Atwood once said nothing about her books was made up, everything came from the real world. Unfortunately, I really believe that. All gender issues discussed in the Handmaid's Tale - women as sex objects, as baby producers, as pretty housewives, as property of and subordinate to men - have occurred and still do all over the world. I'm glad people keep reading this book, especially in times when sexism is starting to get normal again.Similarly, the catastrophe in the story of Oryx and Crake could probably happen any minute in this world too. I am sure that there are many dangerous viruses stored in labs, which could cause a pandemic when leaked. And although the ethical side of science is discussed quite a lot nowadays - like, can you experiment on fetuses or clone people? - this does not really seem to stop scientists from advancing further and further. For example, in Oryx and Crake people are designed to have better traits and handy traits lent from animals. Scientists are currently trying to discover genes for characteristics such as aggression. But, if (or when) they have found those, what stops them from trying to change those genetics? Then we quickly move from our world to Oryx and Crake! Thus, these books really make you think about the world and its issues.

One negative point is that both novels have a pretty confusing chronology. This is because both are told from a 'survivors' POV, who switches between the present dystopia and flashbacks from the 'normal' world in the past. You really have to give it time to get into the books and to understand what is going on  - keep calm and carry on! Atwood only gives away pieces of the story at a time, which does make the ultimate understanding of it all more rewarding. So be prepared to be confused by weird terms like Crakers and Handmaids in the beginning, you will get them eventually. In the Handmaid's Tale around page 100 you discover the truth of the dystopian world, though I of course knew the story already the second time. However, in Oryx and Crake, the real reveal is only almost at the end, which leaves you with quite a lot of questions, both throughout the book and at the end.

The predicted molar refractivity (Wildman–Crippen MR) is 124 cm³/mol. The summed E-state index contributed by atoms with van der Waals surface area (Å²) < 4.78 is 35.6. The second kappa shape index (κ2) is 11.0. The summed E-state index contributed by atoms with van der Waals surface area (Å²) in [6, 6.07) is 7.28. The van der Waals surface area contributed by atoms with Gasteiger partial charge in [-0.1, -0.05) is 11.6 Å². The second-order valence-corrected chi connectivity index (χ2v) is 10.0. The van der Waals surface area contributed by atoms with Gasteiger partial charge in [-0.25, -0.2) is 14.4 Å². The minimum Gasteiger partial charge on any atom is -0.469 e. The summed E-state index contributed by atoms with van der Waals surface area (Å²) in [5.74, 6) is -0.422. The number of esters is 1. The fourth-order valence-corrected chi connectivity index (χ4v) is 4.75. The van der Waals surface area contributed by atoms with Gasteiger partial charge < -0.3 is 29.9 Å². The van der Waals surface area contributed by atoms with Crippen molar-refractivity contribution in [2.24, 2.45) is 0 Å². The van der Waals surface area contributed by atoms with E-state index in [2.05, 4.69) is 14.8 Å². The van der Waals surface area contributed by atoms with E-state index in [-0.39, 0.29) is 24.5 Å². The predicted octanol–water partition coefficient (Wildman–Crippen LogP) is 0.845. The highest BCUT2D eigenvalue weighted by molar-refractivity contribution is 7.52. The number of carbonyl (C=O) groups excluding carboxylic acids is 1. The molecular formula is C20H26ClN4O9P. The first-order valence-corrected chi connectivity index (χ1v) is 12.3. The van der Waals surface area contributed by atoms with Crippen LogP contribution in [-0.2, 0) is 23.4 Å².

Also, both books have an open (and 
quite cliffhangery) ending, although Oryx and Crake has a sequel which will probably continue on this ending. The Handmaid's Tale in turn contains an epilogue which looks back centuries later at the dystopian world. This gives some perspective to the story world and the rebellion which is only touched upon in the book, but provides no answers about the protagonist's fate. One thing I found odd about this epilogue was that is said the Tale was based on tapes found, indicating the storyteller had recorded them afterwards. However, the way the story was told - unchronological with flashbacks - seems more like a diary than a recollection of memories. Strange...